Amb. Chau: when we talk about India in Vietnam, the general public opinion is that they love India, the two countries share the political interest, and India is a good and trusted friend. However, people to people contact is lacking because of the various reasons which I have mentioned earlier. The first is that we do not have direct air-link, sometimes people have to go via Singapore, Kuala Lumpur, Thailand or China, and the waiting time are too long and complicated, which is discouraging. Secondly, we do not understand each other appropriately. Hence, other neighboring countries in Asia are preferred as tourist destinations by Indian visitors, but it is not the case in Vietnam. So, we need to improve this situation. The Indian foreign policy places importance on diaspora, and the Indian diaspora in Vietnam is limited as compared to other countries such as Malaysia and Singapore. Vietnam only has five thousand Indian people working and living in Vietnam, and similarly, India has very limited Vietnamese diaspora living and working here, less than five hundred people and the majority of them are Buddhists who come here to get the training in Buddhist principles, and after that, they go back and practice Buddhism in Vietnam. These are some crucial reasons that hinder the growth of people to people contacts between the two countries. I acknowledge the vibrant civilian society in India, and they do much good work, including the work related to international relations, we have a similar mechanism, and we call it the people diplomacy. In Vietnam, we have comprehensive foreign policy conducted at three levels: the official diplomacy; the party diplomacy; and people diplomacy. With that, we can address the problem and more importantly, we need to have a sister-ship at the various levels of associations between the two countries.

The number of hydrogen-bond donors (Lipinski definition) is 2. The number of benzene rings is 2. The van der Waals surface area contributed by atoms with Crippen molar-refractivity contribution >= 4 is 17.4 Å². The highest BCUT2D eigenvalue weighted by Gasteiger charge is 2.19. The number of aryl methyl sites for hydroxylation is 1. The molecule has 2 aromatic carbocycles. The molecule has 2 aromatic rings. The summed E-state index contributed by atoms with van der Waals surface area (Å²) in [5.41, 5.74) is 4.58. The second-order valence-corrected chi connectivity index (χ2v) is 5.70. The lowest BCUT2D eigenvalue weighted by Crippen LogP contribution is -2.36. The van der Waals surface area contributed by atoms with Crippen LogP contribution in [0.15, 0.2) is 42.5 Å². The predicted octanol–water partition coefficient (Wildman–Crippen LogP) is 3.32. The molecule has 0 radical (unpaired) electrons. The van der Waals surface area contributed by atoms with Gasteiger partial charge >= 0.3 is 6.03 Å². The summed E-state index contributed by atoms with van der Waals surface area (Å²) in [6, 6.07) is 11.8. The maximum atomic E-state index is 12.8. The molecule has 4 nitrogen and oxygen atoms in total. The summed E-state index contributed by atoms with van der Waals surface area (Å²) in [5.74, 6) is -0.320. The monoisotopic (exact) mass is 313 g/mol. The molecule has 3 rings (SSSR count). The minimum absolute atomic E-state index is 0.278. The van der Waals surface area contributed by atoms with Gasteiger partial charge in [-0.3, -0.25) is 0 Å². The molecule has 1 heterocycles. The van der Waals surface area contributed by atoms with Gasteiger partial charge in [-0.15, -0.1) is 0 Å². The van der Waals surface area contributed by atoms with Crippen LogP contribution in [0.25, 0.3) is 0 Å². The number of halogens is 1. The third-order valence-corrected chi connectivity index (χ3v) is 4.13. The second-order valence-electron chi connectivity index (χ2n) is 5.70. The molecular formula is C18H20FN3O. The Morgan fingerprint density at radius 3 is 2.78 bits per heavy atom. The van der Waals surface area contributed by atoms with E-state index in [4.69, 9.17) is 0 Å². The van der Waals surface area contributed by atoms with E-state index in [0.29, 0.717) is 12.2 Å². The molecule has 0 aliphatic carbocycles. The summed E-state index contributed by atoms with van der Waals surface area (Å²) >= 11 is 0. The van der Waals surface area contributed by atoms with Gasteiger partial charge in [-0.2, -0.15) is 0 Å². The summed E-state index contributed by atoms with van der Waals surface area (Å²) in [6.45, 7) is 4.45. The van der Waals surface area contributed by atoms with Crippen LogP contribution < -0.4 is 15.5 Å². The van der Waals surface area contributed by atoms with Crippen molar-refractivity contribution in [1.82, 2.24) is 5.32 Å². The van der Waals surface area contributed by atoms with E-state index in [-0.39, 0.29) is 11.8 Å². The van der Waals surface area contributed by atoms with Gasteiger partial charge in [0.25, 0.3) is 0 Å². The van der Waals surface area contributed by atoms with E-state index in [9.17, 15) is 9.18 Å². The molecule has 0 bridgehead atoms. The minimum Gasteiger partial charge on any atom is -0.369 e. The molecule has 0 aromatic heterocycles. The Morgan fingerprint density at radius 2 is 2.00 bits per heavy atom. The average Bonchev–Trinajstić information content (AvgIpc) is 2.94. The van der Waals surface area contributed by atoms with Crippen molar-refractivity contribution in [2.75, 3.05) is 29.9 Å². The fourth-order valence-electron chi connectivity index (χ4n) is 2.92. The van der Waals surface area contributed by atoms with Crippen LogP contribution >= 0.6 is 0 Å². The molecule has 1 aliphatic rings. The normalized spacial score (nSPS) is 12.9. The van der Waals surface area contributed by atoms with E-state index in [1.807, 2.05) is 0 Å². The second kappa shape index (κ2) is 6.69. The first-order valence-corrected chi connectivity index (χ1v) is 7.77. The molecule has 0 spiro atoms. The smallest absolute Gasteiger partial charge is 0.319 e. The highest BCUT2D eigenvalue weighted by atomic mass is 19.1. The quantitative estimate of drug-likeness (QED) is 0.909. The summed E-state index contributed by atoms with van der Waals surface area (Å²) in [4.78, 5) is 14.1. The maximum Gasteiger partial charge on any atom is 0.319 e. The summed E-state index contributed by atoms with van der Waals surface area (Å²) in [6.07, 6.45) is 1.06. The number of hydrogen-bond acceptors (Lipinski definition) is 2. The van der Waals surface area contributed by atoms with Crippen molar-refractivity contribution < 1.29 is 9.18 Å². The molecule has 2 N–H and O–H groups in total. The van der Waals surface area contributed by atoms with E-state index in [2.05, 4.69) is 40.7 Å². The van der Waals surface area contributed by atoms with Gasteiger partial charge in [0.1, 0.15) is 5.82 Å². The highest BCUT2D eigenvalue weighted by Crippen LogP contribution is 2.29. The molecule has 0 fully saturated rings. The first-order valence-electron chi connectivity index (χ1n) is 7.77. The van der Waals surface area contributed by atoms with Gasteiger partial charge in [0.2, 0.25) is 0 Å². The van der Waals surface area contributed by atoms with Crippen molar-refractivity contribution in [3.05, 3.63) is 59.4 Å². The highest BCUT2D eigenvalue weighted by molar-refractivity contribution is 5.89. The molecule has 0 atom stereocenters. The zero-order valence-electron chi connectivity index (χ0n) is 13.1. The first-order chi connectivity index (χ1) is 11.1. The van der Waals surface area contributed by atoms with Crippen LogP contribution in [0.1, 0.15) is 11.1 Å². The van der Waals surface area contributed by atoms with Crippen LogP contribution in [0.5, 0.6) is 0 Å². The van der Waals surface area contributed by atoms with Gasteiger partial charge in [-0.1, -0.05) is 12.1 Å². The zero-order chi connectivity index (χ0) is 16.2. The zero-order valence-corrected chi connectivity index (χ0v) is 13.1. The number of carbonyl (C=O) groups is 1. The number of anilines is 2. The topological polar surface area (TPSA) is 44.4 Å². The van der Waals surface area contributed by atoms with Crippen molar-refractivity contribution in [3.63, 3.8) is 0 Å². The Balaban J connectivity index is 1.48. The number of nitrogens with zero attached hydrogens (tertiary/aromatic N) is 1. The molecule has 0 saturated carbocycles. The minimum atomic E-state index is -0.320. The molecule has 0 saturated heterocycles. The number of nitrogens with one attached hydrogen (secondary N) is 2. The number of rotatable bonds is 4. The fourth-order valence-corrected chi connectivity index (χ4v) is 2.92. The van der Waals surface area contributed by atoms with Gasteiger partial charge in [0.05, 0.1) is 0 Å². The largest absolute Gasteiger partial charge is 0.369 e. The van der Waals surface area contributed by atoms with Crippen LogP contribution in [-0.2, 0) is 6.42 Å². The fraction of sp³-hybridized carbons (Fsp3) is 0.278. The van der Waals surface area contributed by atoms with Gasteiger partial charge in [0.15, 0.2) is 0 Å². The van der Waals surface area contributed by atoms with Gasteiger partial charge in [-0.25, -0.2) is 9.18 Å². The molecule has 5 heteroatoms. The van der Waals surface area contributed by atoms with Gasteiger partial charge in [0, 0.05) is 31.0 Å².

Interviewer: India and Vietnam have come a long way in their relations, what is the Vietnamese vision for the next decade in this relationship?
Amb. Chau: It is tough to say how the relationship will turn in the next ten years, but what I am hopeful is that we should be able to maintain rapid and substantial growth of the comprehensive strategic partnership, which will reflect a very high level of mutual trust. So, in ten years from now or in the many years to come, the relationship between the two countries will be going to be good, and we will continue to be strategic partners. India has supported Vietnam in the past and also supported during the reconstruction period, and even now, India is standing by the side of Vietnam. Therefore, in the next decade, the relationship will substantially cover all the different five pillars which we believe are essential in making a relationship comprehensive strategic partnership, namely defense and security, economic and trade, science and cooperation, political visits and people to people contacts. We believe that in many years from now India will remain a valued and trusted friend of Vietnam and by that time India will perhaps become the most populous country in the world, second or third-largest economy, positioned globally and will enjoy tremendous international prestige and standing. Vietnam will continue its relationship even more closely with India for the betterment of humanity, especially for the peace stability and development of the region and across the world.